Arlington, Va. – The U.S. Senate yesterday passed the Ensuring Patient Access and Effective Drug Enforcement Act of 2016 (S. 483), bringing the bill closer to a trip along Pennsylvania Avenue to President Obama’s desk for signature.

The legislation, advocated by the National Association of Chain Drug Stores (NACDS), would advance collaboration among health and enforcement authorities to achieve drug abuse solutions that maintain patients’ legitimate access to medications.

The U.S. House of Representatives passed its largely similar version of the bill (H.R. 471) in April 2015. Congressional leaders will need to determine the best path to achieving passage of the exact same legislative language in both chambers, so the bill can advance to the President.

In late February, NACDS sent a letter to members of the U.S. Senate, urging the passage that was achieved yesterday. The lead sponsors of the Senate bill are U.S. Sen. Orrin Hatch (R-UT) and U.S. Sen. Sheldon Whitehouse (D-RI).

“NACDS appreciates the diligence that has brought this legislation to the brink of enactment,” said NACDS President and CEO Steven C. Anderson, IOM, CAE. “Throughout, NACDS has emphasized pharmacy’s commitment to a zero-tolerance for abuse and diversion, and a 100-percent commitment to patient care. This legislation will help to deliver on that vision.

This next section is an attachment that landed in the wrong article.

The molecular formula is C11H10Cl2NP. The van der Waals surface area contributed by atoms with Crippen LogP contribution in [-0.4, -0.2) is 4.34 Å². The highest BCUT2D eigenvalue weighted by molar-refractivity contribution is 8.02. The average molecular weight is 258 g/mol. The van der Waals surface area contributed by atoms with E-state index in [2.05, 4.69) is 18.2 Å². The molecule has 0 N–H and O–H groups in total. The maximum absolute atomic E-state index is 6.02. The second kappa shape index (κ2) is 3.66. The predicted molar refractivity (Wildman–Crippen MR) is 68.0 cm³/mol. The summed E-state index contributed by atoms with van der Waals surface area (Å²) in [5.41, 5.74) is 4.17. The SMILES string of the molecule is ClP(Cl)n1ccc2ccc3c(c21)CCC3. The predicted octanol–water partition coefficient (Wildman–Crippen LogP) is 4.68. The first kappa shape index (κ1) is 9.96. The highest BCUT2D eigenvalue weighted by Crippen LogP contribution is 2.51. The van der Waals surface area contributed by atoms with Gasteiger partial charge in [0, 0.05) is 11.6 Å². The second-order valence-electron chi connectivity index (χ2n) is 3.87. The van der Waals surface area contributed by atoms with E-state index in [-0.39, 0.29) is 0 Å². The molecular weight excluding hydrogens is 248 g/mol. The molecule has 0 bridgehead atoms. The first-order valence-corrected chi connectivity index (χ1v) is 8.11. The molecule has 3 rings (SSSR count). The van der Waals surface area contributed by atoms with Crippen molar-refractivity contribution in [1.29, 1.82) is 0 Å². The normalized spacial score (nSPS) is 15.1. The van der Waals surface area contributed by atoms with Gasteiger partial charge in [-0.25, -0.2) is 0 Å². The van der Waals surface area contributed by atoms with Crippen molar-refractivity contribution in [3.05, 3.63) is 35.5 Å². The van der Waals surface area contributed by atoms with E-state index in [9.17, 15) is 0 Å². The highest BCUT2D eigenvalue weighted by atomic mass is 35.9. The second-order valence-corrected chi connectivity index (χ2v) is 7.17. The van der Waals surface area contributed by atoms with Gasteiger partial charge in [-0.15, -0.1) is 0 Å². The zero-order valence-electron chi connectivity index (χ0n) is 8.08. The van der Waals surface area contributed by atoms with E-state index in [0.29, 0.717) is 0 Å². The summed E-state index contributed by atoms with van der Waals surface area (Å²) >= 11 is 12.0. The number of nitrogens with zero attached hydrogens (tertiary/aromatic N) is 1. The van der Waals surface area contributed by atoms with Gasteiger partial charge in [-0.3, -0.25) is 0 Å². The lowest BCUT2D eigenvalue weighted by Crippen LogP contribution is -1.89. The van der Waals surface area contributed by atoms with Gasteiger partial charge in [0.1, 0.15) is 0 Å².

“All you have to do is see the suffering of those affected by prescription drug abuse, and the suffering of those affected by chronic pain, to know that there needs to be a genuine effort to address these complex problems simultaneously, strategically and sympathetically.”

NACDS has noted that the steady progress of the legislation in the Congress can be considered to be highly consistent with public attitudes. In an opinion study commissioned by NACDS last summer, likely voters who are engaged and aware when it comes to current events indicated through their responses an appreciation for the need to address drug abuse and drug access in a complementary manner.

Nearly 8-in-10 respondents agreed with the statement: “Pharmacies have a dual role when it comes to battling prescription drug abuse: They have to be part of the solution by working with law enforcement officials to stop prescription drug abuse, but they also have to maintain their responsibilities to patients by making sure they receive the medications they legitimately need.”